The site is easy to use, engaging and informative. Program members are placed firmly in control of the program, they set their own drinking targets, decide when and where to complete the program and receive individual feedback. Importantly, information is provided in a neutral way without “preaching” and to ensure confidentiality members can choose their own alias user name just for the program and are not required to surrender their private personal details. Throughout the program users are encouraged to discuss any medical problems they may have with their doctor. As a follow up to the programme users are invited to join an online email discussion group.


“Down Your Drink” has proved to be a very popular site. It receives around 40 visits a day and over 1000 visits each month. Visitors are from across the globe. Most people find the site via Internet Search Engines suggesting that there are many people who are using the Internet to find help for their problem drinking.

Around sixty percent of those who visited the site registered with the programme. We anticipated that drop out would be high, but during the first six months 79 people completed the course (see Figure 1).

Weekly completion rate

Comparisons were made between week and week 6 of the programme. Those who completed the programme demonstrated statistically Significant reductions in their alcohol consumption of, on average, 10 units each week. They also halved the number of number of drinking binges and significantly reduced their levels of alcohol dependence. Improvements were not confined to alcohol related measures alone. Responses on a questionnaire assessing mental health symptoms showed that at the beginning of the programme participants scores were, on average, above the clinical threshold. By the end of the programme these scores had reduced to below the clinical threshold,

The profile of users was very encouraging, Equal numbers of men and women used the programme and half of the users were married and half had children. The average age was thirty-nine. They used the site at work and at home, but the most popular time was between midnight and 1.00am suggesting that they were logging on when the house was quiet, possibly after the kids had gone to bed. We sent users questionnaires and many of them told us that they were not currently receiving alcohol counselling, had never previously sought help and would have been unlikely to have done so if they hadn’t come across the site. So “Down Your Drink” appears to have found an important “niche”, and thus may prove a very useful adjunct to existing services. It appears that the site reflects a cross section of Internet users as a whole and that it has successfully targeted a group of hazardous drinkers (assessed by the FAST) who would be unlikely to seek help elsewhere and are otherwise difficult to reach and who may go on to develop significant long term harmful drinking.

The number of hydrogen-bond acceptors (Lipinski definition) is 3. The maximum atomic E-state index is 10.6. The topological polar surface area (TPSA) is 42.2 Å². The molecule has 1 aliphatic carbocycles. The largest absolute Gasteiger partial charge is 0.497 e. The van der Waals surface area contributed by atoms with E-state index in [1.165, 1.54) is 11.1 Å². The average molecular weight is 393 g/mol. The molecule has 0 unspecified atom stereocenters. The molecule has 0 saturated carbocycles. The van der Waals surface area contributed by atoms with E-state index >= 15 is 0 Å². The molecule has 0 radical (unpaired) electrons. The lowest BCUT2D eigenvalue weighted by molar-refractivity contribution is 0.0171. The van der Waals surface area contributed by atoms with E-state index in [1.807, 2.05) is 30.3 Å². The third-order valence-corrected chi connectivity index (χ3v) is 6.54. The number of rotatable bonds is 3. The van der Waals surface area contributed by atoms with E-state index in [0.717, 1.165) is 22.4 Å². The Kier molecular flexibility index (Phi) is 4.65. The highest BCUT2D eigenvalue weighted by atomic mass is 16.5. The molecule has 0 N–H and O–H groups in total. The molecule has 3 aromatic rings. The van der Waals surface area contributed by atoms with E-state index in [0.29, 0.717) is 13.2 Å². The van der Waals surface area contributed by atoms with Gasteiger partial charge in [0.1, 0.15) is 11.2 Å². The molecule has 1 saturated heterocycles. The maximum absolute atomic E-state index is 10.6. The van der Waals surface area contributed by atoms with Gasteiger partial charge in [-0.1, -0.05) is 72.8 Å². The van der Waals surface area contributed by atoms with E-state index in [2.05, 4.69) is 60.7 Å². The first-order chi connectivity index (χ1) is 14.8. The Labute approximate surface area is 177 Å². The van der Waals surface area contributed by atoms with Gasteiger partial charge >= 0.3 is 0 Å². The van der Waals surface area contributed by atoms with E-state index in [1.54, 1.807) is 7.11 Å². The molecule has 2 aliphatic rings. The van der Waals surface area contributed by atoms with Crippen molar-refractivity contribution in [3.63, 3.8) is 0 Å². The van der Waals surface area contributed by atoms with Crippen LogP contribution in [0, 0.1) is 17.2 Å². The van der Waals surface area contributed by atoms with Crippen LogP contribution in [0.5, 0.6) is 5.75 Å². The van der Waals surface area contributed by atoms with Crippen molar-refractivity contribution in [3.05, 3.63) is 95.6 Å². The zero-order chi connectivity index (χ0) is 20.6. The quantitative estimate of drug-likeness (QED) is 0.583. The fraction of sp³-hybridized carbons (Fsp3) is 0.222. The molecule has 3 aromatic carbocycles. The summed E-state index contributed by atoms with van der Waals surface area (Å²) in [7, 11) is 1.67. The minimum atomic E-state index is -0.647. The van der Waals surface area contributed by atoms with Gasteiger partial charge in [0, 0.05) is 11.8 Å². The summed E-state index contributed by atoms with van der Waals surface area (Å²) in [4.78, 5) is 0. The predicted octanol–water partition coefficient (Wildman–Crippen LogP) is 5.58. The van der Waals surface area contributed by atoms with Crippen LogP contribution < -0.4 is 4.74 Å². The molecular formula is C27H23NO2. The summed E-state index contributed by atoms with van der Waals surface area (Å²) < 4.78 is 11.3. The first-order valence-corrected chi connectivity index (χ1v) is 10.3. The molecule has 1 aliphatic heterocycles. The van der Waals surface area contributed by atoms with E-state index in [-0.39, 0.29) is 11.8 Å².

There are still improvements that could still be made to the site so that, for example, the drinking diary is easier to use and the online chat room facility is made more user friendly. Nevertheless, “Down Your Drink” is a very low cost intervention with the potential to reach millions of hazardous drinkers, providing them with a valuable form of help.

Future plans include the transfer of responsibility for developing and managing the site to Alcohol Concern and further research to more thoroughly evaluate it.